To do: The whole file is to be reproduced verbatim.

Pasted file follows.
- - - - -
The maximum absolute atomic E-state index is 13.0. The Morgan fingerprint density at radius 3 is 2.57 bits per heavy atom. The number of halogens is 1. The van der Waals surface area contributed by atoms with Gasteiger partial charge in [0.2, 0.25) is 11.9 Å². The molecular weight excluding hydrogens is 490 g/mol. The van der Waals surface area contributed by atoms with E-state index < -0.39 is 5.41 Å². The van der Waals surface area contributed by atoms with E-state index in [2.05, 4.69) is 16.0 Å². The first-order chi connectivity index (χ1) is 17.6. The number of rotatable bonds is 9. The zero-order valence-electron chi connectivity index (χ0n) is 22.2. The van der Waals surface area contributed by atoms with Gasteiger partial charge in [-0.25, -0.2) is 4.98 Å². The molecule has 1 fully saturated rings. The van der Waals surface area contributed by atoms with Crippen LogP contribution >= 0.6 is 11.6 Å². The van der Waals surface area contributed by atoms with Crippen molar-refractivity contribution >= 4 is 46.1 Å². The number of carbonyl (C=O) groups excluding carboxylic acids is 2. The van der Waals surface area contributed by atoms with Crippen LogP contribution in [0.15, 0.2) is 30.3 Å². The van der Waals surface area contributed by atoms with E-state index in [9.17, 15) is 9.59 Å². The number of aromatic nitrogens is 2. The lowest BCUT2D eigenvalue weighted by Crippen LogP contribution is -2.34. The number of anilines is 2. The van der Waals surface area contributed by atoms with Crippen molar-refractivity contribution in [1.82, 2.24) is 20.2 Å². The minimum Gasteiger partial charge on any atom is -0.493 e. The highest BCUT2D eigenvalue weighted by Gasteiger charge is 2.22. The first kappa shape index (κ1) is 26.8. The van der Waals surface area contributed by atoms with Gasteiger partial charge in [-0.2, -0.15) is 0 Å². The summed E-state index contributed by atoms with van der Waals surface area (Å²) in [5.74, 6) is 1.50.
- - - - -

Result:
The maximum absolute atomic E-state index is 13.0. The Morgan fingerprint density at radius 3 is 2.57 bits per heavy atom. The number of halogens is 1. The van der Waals surface area contributed by atoms with Gasteiger partial charge in [0.2, 0.25) is 11.9 Å². The molecular weight excluding hydrogens is 490 g/mol. The van der Waals surface area contributed by atoms with E-state index < -0.39 is 5.41 Å². The van der Waals surface area contributed by atoms with E-state index in [2.05, 4.69) is 16.0 Å². The first-order chi connectivity index (χ1) is 17.6. The number of rotatable bonds is 9. The zero-order valence-electron chi connectivity index (χ0n) is 22.2. The van der Waals surface area contributed by atoms with Gasteiger partial charge in [-0.25, -0.2) is 4.98 Å². The molecule has 1 fully saturated rings. The van der Waals surface area contributed by atoms with Crippen LogP contribution >= 0.6 is 11.6 Å². The van der Waals surface area contributed by atoms with Crippen molar-refractivity contribution >= 4 is 46.1 Å². The number of carbonyl (C=O) groups excluding carboxylic acids is 2. The van der Waals surface area contributed by atoms with Crippen LogP contribution in [0.15, 0.2) is 30.3 Å². The van der Waals surface area contributed by atoms with E-state index in [9.17, 15) is 9.59 Å². The number of aromatic nitrogens is 2. The lowest BCUT2D eigenvalue weighted by Crippen LogP contribution is -2.34. The number of anilines is 2. The van der Waals surface area contributed by atoms with Crippen molar-refractivity contribution in [1.82, 2.24) is 20.2 Å². The minimum Gasteiger partial charge on any atom is -0.493 e. The highest BCUT2D eigenvalue weighted by Gasteiger charge is 2.22. The first kappa shape index (κ1) is 26.8. The van der Waals surface area contributed by atoms with Gasteiger partial charge in [-0.2, -0.15) is 0 Å². The summed E-state index contributed by atoms with van der Waals surface area (Å²) in [5.74, 6) is 1.50.